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Old 27th November 2002, 07:54 PM   #18
hifiZen is offline hifiZen  Canada
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I just have to put in my plug for Hakko. I've owned various irons over the years (mainly Weller), and I currently use a Hakko 936 temperature controlled station at work and at home. I love it to death! Japanese quality, with a slim ergonomic and cool handle that feels good to work with. The temperature control is great, and there are lots of tip styles available. The best thing is, it's affordable (well, relatively speaking...) The only other iron I enjoy using as much is the Metcal, but it doesn't have variable temperature. If you ask me, the Hakko station is a better value than comparable Weller products, and is better built.

If there's one thing that will make an immediate and substantial improvement in your projects, it's a good soldering iron with the right tip on it. My old 60W pencil iron could never accomplish what I can do now. Oh, and another important thing is to keep the tip wiped clean on a moist sponge. Crud buildup can cripple the effectiveness of any iron.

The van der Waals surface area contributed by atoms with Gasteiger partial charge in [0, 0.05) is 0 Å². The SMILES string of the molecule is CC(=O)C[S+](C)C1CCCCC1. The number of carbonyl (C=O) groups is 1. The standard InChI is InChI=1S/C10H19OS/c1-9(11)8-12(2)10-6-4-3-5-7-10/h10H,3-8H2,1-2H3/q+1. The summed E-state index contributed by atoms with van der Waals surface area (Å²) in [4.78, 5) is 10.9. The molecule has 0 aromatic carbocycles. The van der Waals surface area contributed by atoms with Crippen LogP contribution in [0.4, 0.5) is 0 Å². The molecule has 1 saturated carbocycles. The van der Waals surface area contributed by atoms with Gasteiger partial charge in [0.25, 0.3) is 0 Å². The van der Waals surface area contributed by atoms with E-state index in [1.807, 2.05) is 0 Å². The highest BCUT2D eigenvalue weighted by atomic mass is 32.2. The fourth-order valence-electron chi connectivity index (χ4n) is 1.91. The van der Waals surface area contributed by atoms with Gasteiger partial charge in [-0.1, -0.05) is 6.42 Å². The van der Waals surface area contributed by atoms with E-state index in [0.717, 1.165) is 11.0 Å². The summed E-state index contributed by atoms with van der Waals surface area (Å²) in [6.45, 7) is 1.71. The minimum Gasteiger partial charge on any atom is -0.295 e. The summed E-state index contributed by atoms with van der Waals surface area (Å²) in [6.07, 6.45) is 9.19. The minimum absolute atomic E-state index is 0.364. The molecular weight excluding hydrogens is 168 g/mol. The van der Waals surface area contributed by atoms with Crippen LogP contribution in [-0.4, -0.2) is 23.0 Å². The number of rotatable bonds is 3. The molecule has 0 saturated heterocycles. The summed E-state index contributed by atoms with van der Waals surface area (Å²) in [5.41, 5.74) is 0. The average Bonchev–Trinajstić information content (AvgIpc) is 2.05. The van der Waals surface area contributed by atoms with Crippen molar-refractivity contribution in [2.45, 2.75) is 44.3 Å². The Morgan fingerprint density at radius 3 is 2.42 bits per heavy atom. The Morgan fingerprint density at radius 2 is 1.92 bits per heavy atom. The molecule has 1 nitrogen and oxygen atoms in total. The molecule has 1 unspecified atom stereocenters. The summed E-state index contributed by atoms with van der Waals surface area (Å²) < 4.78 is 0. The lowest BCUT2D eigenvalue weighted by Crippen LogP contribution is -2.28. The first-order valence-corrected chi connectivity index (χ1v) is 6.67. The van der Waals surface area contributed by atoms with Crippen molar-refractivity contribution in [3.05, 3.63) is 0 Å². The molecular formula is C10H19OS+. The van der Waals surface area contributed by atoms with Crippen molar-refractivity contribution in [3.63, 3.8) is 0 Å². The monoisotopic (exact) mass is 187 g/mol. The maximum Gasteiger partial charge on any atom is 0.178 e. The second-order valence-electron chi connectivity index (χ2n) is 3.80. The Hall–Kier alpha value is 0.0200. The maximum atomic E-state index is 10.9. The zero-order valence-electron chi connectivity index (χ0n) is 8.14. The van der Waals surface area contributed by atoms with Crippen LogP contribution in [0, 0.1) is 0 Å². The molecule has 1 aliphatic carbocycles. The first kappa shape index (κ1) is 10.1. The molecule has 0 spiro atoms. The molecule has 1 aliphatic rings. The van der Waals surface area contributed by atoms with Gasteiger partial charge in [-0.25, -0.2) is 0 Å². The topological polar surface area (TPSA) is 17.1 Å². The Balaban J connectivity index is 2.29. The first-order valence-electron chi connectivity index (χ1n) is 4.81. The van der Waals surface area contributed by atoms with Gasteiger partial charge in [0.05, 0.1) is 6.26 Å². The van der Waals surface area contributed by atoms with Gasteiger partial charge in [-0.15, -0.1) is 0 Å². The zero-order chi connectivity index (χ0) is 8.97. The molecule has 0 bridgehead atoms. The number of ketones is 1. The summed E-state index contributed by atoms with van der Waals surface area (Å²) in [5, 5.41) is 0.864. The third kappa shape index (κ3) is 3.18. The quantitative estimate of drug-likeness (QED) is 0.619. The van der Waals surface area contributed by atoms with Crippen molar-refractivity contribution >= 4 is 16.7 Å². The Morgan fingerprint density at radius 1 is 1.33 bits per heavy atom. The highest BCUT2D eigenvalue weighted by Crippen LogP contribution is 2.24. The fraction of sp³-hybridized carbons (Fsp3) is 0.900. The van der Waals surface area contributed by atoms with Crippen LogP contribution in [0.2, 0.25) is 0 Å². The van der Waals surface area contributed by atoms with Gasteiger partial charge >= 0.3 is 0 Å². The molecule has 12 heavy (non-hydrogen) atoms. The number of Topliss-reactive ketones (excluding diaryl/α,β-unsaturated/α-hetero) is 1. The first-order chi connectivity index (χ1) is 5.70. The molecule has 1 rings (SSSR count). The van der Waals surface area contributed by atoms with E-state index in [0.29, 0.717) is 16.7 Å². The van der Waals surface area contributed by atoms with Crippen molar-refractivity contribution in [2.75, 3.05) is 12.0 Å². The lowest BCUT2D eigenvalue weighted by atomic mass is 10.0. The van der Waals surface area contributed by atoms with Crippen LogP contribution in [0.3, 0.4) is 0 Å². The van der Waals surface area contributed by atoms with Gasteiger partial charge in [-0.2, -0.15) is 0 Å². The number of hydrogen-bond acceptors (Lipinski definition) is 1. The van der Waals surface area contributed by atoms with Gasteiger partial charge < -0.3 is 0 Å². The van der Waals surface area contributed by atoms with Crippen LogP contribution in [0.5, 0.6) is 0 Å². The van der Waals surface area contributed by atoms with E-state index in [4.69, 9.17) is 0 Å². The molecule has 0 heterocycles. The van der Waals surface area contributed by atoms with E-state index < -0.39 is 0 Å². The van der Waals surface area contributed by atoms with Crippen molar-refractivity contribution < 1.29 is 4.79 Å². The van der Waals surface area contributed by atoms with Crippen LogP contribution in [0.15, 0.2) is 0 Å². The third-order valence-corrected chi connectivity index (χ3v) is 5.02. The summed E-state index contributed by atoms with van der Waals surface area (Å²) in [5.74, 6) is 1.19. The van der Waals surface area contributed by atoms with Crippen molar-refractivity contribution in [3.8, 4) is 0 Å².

The Hakko 936
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Old 27th November 2002, 08:03 PM   #19
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Chad and other fellow americans,

I understand from your and other previous posts that both
Hakko and Metcal are considered very good by many of you,
but I haven't seen any of those brands around here, so they
seem automatically excluded from consideration.
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Old 27th November 2002, 08:28 PM   #20
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It is difficult to judge a soldering pen from a picture, but this one
looks as if it would feel very comfortable in the hand I think.
Not as thick and clumsy as most others are. Almost looks like
some kind of medical instrument.